On 10 September 2015, SUEZ launched its second call for projects “Acting for water resources”, inviting NGOs, researchers, businesses and even individuals to submit their innovative solutions and initiatives to protect the resource. The result? On 24 March, Serge Lepeltier, the former French Minister of the Ecology and Sustainable Development, and Bertrand Camus, Managing Director of SUEZ’s water activity in France, revealed the six winners. Close-up on the winning projects. Credit: SUEZ
fluidionTM: an automated onboard system to monitor the quality of the aquatic ecosystem
Founded in 2012, the start-up fluidionTM develops and sells standalone sampling and measuring systems that monitor the environment. The programme’s jury was impressed by the start-up’s new solution: the ALERT Platform. This platform is designed to develop mobile, onboard and remotely controlled laboratories that measure the concentration of E.coli bacteria in water in situ. Based on a maritime drone, a sensor and a system that communicates the collected data, this solution will allow the operators of bathing and aquaculture zones to take measurements without having to visit the field. It will also guarantee results of a better quality, because the collected samples are analysed immediately, thereby limiting the risk of deterioration during transport.
Alès Mines engineering school and Caminnov: quick detection of emerging pollutants
The project launched by the Industrial Environmental Engineering Lab at the Alès Mines engineering school and Caminnov, a start-up specialising in biotechnologies, aims to develop by 2018 an easily transportable tool capable of detecting two emerging water pollutants in just a few minutes: the pesticide glyphosate and its degradation product, aminomethylphosphonic acid (AMPA), which affect the quality of surface water. This project is taking up the challenge of detecting the presence of these molecules in less than 20 minutes, using biosensors directly on the spot where the samples are taken.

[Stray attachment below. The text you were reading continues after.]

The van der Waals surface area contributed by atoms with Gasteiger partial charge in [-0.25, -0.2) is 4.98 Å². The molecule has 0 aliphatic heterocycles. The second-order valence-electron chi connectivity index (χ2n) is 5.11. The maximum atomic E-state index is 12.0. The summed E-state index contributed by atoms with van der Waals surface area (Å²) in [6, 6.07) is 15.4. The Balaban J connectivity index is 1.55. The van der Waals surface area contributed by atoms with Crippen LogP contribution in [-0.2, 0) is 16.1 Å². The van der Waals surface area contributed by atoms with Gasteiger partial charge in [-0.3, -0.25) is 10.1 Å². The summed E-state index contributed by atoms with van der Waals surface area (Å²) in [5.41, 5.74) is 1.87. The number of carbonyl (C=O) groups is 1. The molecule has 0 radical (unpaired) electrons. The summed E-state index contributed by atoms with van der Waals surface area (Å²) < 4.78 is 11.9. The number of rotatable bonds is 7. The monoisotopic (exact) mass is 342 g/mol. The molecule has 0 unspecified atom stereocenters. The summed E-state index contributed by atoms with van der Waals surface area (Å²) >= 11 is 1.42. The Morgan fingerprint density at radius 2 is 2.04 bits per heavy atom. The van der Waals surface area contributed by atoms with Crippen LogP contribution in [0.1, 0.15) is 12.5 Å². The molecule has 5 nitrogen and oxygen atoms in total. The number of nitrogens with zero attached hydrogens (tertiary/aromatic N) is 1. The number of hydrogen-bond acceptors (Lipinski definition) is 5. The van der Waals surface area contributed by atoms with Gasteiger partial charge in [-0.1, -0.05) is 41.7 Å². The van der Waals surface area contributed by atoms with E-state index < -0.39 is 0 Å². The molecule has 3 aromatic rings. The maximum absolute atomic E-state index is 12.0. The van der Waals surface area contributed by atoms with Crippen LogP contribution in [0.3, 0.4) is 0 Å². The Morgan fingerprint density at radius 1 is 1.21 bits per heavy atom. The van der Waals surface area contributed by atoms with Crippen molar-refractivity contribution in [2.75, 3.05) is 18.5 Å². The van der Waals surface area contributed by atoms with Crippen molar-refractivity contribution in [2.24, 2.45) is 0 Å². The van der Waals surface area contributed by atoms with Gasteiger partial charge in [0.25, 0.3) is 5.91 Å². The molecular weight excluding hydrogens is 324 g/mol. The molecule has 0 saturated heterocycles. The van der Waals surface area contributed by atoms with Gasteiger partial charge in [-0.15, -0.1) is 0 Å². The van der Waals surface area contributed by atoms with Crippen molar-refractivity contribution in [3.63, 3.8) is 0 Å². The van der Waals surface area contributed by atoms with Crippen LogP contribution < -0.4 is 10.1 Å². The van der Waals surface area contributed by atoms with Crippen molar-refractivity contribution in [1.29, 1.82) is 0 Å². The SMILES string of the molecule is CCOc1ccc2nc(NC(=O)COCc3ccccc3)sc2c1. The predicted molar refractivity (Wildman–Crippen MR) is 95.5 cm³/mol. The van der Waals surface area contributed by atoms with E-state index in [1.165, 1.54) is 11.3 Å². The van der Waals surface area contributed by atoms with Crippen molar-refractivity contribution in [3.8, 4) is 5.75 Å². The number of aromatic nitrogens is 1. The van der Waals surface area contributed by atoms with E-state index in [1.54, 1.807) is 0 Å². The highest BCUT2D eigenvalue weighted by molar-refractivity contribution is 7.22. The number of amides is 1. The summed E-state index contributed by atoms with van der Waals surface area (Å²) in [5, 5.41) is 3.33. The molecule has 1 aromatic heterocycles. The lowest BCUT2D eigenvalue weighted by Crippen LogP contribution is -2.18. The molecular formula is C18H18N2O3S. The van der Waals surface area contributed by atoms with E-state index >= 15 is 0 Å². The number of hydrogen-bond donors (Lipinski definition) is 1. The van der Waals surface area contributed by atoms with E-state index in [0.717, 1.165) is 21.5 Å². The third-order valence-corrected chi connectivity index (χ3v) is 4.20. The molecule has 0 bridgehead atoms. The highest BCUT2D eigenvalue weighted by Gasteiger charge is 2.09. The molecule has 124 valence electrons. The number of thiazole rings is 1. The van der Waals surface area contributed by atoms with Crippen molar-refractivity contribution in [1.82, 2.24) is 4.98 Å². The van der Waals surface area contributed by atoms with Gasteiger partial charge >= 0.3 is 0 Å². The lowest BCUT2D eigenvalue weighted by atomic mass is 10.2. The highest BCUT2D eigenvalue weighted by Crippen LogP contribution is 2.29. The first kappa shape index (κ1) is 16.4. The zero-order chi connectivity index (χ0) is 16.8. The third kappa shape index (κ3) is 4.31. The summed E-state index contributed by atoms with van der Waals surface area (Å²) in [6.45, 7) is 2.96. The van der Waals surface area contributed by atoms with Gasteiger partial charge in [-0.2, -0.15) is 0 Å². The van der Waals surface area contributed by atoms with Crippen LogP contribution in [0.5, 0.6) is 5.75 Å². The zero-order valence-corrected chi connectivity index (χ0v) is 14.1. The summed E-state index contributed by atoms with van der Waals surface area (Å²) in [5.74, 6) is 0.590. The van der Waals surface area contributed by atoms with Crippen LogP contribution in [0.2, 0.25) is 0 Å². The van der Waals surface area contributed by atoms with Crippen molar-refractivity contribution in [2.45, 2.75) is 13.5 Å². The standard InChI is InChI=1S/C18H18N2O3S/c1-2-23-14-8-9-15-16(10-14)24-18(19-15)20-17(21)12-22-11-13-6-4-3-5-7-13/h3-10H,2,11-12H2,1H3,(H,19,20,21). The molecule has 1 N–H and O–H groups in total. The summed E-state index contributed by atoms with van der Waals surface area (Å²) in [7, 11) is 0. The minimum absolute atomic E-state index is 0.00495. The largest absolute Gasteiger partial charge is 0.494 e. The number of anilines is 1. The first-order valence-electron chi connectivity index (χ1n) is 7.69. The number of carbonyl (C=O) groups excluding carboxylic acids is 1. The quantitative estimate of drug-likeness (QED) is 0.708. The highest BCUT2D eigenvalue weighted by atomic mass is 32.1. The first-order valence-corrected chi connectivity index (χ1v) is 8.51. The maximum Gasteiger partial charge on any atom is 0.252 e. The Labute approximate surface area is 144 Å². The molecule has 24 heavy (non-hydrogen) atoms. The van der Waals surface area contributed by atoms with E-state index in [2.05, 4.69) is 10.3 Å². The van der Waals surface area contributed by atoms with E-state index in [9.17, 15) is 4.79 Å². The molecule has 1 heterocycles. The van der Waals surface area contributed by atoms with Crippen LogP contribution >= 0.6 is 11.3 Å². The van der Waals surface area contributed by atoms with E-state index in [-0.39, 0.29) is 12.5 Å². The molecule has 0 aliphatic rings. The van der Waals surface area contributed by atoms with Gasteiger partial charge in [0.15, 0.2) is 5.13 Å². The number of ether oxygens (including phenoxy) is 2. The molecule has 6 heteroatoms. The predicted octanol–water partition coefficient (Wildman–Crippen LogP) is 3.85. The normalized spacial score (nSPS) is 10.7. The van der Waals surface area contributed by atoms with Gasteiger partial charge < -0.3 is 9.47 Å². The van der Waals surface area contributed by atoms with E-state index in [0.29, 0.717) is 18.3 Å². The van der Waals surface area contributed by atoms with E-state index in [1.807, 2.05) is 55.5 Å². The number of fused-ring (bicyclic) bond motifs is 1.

ADAF: changing agricultural practices
The project submitted by the Drôme agro-forestry NGO (ASAF) aims to bring together farmers, local authorities and other NGOs in the Montélimar basin by 2018, in order to improve agricultural practices in the region, by making them more respectful of water resources. These practices will concentrate on the maintenance of pastoral land and the re-introduction of field trees onto farmland.
CORIF: making children aware of biodiversity
Presented by the Paris regional centre for ornithology (CORIF), the “Ecol’eau” project consists of an educational programme designed to raise awareness of biodiversity amongst the pupils in the junior and secondary schools in the 15 localities crossed by the Bièvre river. In broader terms, the aim of the programme is to raise awareness of the importance of protecting the biodiversity in the region’s wetlands amongst the local population.
Velay environmental centre: protecting orphaned wetlands
This project, launched by the centre for environmental initiatives in Le Velay, is unusual, inasmuch as it takes two close-fitting approaches: raising the awareness of the local population of the importance of protecting the forgotten wetlands of the Haute-Loire department, and concrete operations to restore the springs, marshes and small peat bogs that are not covered by the conventional wetlands conservation programmes.
ADOPTA and CD2E: micropollutants and rainwater
The association for the operational development and promotion of alternative techniques (ADOPTA) in the field of rainwater works on the development of alternative techniques to manage rainwater. These techniques (reservoir pavements, infiltration wells, drainage trenches, etc.) aim to allow the rainwater to infiltrate the soil as close as possible to point where it falls, thereby preventing it from flowing on the surface and picking up pollutants. The project submitted by the association, in partnership with the NGO CDE2 (creation and development of eco-enterprises), aims to analyse the performance of these alternative techniques in terms of micropollutants.
The six winning projects will share a global donation of €100,000 and receive support from the experts at SUEZ.